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The Shiny Shorts: How A Huge NBA Rivalry Came to a Tiny Town

A pair of shorts nearly causes a father a heart attack and teaches a son a valuable lesson.

I live in a small town, a rural paradise that's half old farmland, half bedroom community for bigger cities nearby.

One of the benefits of living among fewer than a thousand people is knowing folks and sharing things. All of the children in our town pretty much grow up together as a unit, which means most of the parents clump together as well. We pool resources like rides to soccer games, piano practice time, weekend slumber parties, and, inevitably, hand-me-down clothing. If a person didn't want to buy a single stitch of clothing for their children from ages 0-15, they could probably manage just fine on leftovers from our town. Some things get passed on intentionally with a flourish and a smile, some by accident through the school's lost-and-found, and plenty of items just show up on your doorstep with a note saying, "Your kids look about this size now. Mine have outgrown it."

Some family friends brought by a box of clothing the other day for our son. This was no surprise. We do the same for their daughter in return. It all works out.

Sometimes hand-me-downs are of questionable quality, but in this case my boy struck gold. All he could talk about for the next few days was his new "Shiny Shorts". I was busy for a few days and didn't see him much, so I had no idea what these "Shiny Shorts" were, but he was sure proud of them! His enthusiasm is contagious, so I was happy too.

Over the recent holiday weekend I had a little more free time so I suggested we go out to the driveway to shoot hoops. His face lit up immediately. "I can wear my Shiny Shorts!" I smiled and told him to go get them on.

Imagine my surprise when he came out like this:


In case you missed it, here's a close-up of those shorts.


Oh God, L*kers colors. Breathe, don't panic. Don't overreact. Maybe it's just a phase. Keep your face calm. Keep your voice neutral. You don't want to push him further into that lifestyle. Choose your words carefully... carefully... deep breath...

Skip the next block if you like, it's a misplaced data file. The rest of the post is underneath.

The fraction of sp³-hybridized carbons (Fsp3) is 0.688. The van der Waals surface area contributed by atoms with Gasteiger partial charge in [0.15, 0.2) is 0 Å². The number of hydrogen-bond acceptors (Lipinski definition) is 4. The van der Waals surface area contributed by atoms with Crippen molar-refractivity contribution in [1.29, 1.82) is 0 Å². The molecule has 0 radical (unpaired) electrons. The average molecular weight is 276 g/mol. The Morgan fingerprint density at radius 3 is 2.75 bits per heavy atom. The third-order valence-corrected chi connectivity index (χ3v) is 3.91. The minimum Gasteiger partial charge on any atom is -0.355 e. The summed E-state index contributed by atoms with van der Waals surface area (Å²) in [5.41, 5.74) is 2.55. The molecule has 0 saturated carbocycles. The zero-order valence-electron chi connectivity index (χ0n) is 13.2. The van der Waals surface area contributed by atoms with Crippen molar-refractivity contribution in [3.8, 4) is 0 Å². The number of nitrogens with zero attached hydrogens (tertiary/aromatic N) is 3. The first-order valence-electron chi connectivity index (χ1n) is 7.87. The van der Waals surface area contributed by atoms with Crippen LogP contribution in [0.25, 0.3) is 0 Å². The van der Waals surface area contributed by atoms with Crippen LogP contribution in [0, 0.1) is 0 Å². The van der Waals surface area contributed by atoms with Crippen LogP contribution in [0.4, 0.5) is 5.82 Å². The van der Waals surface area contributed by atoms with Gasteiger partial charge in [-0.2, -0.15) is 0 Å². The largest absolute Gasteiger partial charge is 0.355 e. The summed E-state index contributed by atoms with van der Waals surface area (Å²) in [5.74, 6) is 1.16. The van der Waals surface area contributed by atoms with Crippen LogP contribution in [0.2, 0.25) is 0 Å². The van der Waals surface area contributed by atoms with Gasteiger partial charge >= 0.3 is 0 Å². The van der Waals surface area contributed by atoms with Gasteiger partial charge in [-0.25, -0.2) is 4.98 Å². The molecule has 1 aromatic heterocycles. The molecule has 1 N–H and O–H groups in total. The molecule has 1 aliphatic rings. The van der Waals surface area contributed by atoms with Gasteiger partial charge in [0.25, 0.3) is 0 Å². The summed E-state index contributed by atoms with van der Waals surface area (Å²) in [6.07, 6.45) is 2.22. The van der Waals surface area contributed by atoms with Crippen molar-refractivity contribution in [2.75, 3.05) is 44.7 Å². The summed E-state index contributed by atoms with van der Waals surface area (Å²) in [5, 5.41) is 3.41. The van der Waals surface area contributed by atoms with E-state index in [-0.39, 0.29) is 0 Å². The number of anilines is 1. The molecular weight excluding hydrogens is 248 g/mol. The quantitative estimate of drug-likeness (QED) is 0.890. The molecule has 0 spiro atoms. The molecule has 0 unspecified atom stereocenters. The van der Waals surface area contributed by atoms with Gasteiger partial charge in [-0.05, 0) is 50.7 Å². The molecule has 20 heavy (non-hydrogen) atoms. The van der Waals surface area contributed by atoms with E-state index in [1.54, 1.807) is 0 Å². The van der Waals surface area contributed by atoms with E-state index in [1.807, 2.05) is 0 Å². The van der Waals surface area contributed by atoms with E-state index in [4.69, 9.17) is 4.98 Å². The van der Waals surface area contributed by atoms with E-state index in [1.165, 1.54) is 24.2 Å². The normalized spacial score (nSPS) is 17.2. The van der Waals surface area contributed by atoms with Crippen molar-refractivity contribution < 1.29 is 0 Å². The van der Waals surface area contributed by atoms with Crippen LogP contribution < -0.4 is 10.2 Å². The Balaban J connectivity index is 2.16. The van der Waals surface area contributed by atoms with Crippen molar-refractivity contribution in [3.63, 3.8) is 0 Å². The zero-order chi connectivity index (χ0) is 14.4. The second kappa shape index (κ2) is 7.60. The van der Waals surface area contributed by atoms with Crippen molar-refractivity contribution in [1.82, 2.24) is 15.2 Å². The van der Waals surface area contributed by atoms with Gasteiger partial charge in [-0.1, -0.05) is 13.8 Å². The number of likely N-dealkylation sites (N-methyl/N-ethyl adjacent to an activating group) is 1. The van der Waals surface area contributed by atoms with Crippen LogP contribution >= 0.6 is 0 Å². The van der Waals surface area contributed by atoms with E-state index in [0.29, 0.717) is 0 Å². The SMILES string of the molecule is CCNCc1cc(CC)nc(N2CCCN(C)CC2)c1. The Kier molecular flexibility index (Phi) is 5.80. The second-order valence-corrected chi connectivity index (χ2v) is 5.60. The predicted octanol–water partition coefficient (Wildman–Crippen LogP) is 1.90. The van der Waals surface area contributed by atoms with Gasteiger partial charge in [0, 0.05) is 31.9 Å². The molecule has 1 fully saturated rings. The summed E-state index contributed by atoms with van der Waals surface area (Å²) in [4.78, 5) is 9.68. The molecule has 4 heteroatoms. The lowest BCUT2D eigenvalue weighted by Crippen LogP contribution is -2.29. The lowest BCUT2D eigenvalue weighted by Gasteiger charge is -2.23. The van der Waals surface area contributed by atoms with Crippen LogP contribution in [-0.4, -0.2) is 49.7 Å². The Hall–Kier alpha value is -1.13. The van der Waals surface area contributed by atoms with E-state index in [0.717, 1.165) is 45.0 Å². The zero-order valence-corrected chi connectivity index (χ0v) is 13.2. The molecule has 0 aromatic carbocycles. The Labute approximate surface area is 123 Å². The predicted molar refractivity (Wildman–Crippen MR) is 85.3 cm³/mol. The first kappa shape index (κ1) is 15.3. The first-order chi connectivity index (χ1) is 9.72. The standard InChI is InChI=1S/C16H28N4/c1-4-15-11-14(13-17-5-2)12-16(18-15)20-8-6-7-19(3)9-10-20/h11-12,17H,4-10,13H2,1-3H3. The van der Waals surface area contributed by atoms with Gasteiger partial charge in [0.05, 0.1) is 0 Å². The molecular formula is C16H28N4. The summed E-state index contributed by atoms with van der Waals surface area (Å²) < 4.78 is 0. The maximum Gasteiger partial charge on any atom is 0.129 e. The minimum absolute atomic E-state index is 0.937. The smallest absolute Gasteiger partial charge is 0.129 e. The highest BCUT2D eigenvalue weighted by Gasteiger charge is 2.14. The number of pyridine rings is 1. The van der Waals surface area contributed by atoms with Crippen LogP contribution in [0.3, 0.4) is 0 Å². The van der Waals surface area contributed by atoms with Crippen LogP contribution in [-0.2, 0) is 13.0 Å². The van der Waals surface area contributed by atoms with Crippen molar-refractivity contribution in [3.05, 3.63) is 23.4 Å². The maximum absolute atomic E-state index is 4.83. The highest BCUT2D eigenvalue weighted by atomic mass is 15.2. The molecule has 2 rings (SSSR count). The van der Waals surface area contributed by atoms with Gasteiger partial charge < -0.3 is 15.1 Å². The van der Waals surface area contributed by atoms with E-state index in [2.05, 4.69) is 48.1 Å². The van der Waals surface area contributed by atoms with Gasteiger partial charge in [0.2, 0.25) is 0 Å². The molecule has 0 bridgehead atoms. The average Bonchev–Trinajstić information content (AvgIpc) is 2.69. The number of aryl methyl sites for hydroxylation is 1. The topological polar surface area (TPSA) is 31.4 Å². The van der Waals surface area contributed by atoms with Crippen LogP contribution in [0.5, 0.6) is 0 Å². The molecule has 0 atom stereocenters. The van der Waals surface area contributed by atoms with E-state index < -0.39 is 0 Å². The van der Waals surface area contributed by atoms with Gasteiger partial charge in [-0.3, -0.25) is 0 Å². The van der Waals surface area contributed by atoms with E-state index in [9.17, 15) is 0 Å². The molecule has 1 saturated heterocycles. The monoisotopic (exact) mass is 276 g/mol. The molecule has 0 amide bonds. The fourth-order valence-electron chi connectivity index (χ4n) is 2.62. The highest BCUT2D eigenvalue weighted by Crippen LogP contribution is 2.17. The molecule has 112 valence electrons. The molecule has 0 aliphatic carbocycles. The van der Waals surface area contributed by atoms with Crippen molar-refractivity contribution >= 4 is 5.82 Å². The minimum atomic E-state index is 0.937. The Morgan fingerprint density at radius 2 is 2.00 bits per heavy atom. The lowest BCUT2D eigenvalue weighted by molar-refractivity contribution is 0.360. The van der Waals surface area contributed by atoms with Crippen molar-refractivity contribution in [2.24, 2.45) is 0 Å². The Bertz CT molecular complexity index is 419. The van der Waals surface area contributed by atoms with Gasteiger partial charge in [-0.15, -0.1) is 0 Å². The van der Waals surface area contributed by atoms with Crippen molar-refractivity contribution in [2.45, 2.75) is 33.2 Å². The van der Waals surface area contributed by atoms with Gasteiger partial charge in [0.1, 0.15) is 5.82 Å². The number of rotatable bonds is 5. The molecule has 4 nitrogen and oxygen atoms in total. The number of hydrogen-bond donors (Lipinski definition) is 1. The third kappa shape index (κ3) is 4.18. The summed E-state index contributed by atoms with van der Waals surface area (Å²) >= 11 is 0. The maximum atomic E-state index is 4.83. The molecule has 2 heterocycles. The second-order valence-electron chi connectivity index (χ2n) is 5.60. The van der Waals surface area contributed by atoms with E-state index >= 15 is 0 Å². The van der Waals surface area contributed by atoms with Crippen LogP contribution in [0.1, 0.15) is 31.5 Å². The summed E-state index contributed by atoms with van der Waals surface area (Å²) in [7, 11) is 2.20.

"Where the H-E-double hockey sticks did you get those???"

From the box, dad! Remember?

"Yeah, no. No son of mine is going to wear shorts like that."

But I love them. I wore them to school!

[stomach clenching]  "You didn't! Did anybody see you in them?"


"OK, it's OK. We can fix this. Just get them off and we'll find a way to get rid of them."

No! They're my favorite! They're like the real basketball players wear!

"Not the GOOD ones, son! We might have to burn them while sacrificing chickens to remove the curse you've just put on this house."

Dad, there's no real curses.

"You're going to hear some real curses if I ever see you wearing those again!"


"Seriously, son. Remember when you were 2 and flushed your mom's wedding ring down the toilet and we never got it back? I hate you about 6 million times more right now than I did then."


At that point, enjoying his new-found power to torment me, the boy dug in his heels. I tried to explain about the L*kers and the cramp-inducing foulness of that color scheme but he was having none of it. He liked his Shiny Shorts. He was going to wear them proudly. He wanted me to be proud of them too.

Ha! That'll be the day.

But at a certain point, somewhere between reciting "Chapter Four: The Disappointment of 1991" and "Chapter Five: The Shaq Abomination", I looked at his innocent young face and realized that this wasn't just about me. My son is just starting to love basketball and he wants me to be happy with his basketball-related choices. But more than that, he wants to know that I love him no matter what. His Shiny Shorts aren't just about fabric colors and rivalries, they're symbolic of him pushing the edge, testing to see if I'll follow him that far. If I fail here, what's next? L*kers posters? Kobe Bryant rookie cards? Rooting against the Blazers when the two teams play?!?

Then I had the revelation that all fathers have at some point in their lives. Everything else is temporary; your boy is your boy forever. Whatever obstacles our children throw in our way as they grow upwards and outwards, a dad's love has to tower over all of them. Neither rain nor sleet nor hideous color schemes can overcome my responsibility and dedication to my child. He sacrifices a lot of dad time so I can talk with you folks every day. Maybe, just maybe, it was time for me to sacrifice something for him.

So yeah, I let him keep his Shiny Shorts. I suppose any good dad would. I tousled his head, told him I loved him, and we went out to the driveway to play basketball.

Then I blocked every shot that little 4'3" booger put up. Ain't NOBODY scoring in MY driveway wearing L*kers gear.

Besides, chasing rejected layups down the street will make those shorts wear out faster.

--Dave / @DaveDeckard@Blazersedge